This lecture broadly defines interactivity and interactive design. Much of this is done through examples, definitions and facts some from different designers. Most of if not all the points made are important for an interactive designer to know.
Interactive Design Facts
Interactive design started with the first non static screen. This field decades since then has evolved into many areas and continues to do so. This field encompasses everything from form fields to links and buttons. In the present day there are many common interactions such as: vending machines, books, mobile phones, online shopping and conversations.
Interaction has 5 key areas being:interactivity, information architecture, time and motion, narrative and interface.
Interactivity is about 2 or more things working together to have a total outcome greater than the effort put in. Being mindful of the many recognizable necessities and desires during an interaction can help with this. Interactivity is also very different from production value. This is because TV shows and films can be rich in this area but still offer no interactivity.
Interactive Design Examples/Definitions
Verplank (2014) in an interview states that interactive design is about interacting with and getting feedback from the world. Verplank (2014) also states that interactive designers have 3 questions they must always ask. These being:
- How do you affect the world?
- How do you feel/get feedback from the world?
- How do you know?
The above chart (Interaction Design, 2002) shows how different disciplines of interaction design influence and contribute to each other. An important lesson here is to help ease human and machine interaction by being mindful of human information perception when designing. This is because onscreen interactions are very different from physical object interactions and some things may not be as straightforward.
Further unnamed diagrams shown above map various things including: engagement levels of certain interactions and how medium or screen size relates to required user reactivity.
The chart shown above (Continuums of Interactivity – information interaction design: unified field theory of design by Nathan Shedroff) maps certain requirements of interactive products and how their level of control affects interactivity. Neither end is necessarily good or bad. This chart instead should be used to judge whether if interactivity in comparison is appropriate for a project. This can help determine medium, availability of choices and usability to create with a product.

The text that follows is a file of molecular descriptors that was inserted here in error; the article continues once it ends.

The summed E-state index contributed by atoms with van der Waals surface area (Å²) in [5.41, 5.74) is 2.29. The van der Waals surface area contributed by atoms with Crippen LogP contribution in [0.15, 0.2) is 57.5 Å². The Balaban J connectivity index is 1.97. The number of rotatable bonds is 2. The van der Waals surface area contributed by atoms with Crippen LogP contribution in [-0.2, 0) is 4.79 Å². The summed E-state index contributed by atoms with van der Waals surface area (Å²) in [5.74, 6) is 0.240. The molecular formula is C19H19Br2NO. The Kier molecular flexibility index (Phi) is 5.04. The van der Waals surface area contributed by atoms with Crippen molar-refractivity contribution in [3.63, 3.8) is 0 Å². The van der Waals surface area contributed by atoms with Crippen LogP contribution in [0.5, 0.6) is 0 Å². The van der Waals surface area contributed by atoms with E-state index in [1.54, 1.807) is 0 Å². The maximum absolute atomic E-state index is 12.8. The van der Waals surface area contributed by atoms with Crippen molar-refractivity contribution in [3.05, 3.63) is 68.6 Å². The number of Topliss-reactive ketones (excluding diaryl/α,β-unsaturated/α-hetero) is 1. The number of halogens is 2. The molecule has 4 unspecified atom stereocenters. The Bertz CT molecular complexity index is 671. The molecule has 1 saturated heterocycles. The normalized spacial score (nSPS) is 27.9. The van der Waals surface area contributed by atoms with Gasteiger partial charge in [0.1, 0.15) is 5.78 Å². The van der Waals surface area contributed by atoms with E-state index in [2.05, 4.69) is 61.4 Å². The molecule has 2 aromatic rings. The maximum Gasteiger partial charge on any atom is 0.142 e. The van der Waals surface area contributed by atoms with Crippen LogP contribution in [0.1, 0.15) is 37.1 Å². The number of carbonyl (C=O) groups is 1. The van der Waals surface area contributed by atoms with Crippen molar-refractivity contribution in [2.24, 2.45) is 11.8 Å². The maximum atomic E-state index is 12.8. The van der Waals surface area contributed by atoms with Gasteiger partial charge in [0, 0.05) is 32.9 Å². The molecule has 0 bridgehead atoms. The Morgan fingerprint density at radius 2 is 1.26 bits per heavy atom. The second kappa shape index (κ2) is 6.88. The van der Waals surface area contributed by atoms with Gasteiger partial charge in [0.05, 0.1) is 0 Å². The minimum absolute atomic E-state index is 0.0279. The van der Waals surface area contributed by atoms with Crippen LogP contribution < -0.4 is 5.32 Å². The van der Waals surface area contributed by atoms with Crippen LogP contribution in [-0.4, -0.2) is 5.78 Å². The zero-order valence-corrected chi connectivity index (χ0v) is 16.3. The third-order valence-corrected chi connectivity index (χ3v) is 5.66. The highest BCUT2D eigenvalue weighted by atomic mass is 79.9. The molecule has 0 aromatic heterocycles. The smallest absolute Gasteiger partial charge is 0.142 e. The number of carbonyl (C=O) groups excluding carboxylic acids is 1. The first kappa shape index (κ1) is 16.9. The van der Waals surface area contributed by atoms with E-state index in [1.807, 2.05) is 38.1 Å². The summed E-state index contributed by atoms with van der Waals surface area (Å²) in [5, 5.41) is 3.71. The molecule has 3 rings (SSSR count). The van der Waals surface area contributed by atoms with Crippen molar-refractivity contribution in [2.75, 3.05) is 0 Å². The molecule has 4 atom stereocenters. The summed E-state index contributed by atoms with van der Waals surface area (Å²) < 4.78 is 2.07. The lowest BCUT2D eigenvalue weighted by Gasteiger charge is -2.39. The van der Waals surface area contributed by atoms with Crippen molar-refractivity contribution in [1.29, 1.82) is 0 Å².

This next chart (Experience Design 1, New Riders, 2001) shows how data when meaningfully arranged can turn into information, then knowledge and eventually wisdom. This is very important as it is the main goal of most if not any interaction.
The Most Important point
While most if not all point of this lecture are important, I believe this one to be the most so. It is important to understand your audience. As Gillian Crampton Smith says: “designer concerns matured from only worrying about usability, towards the more complex and subtle issues of subjective and cultural contexts.”
This is combined with other issues like: abilities, interests, needs and expectations. By understanding such issues a designer can make a properly and well structure product. This creates a highly appealing experience ensuring a product or service reaches a wider audience both in the present and future.
Valère Auger. (2014). Bill Verplank Designing Interactions. [Video File]. Retrieved from: https://vimeo.com/83683447
Interaction design [Image] (2002). Retrieved 24/02/2014 from https://vimeo.com/159653223
Unnamed diagrams [Image]. Retrieved 24/02/2014 from https://vimeo.com/159653223
Continuums of Interactivity – information interaction design: unified field theory of design by Nathan Shedroff [Image]. Retrieved 24/02/2014 from https://vimeo.com/159653223
Experience Design 1, New Riders [Image] (2001). Retrieved 24/02/2014 from https://vimeo.com/159653223
Foreword – “What is Interaction Design?”. Retrieved 21/02/2014 from http://www.designinginteractions.com/chapters/foreword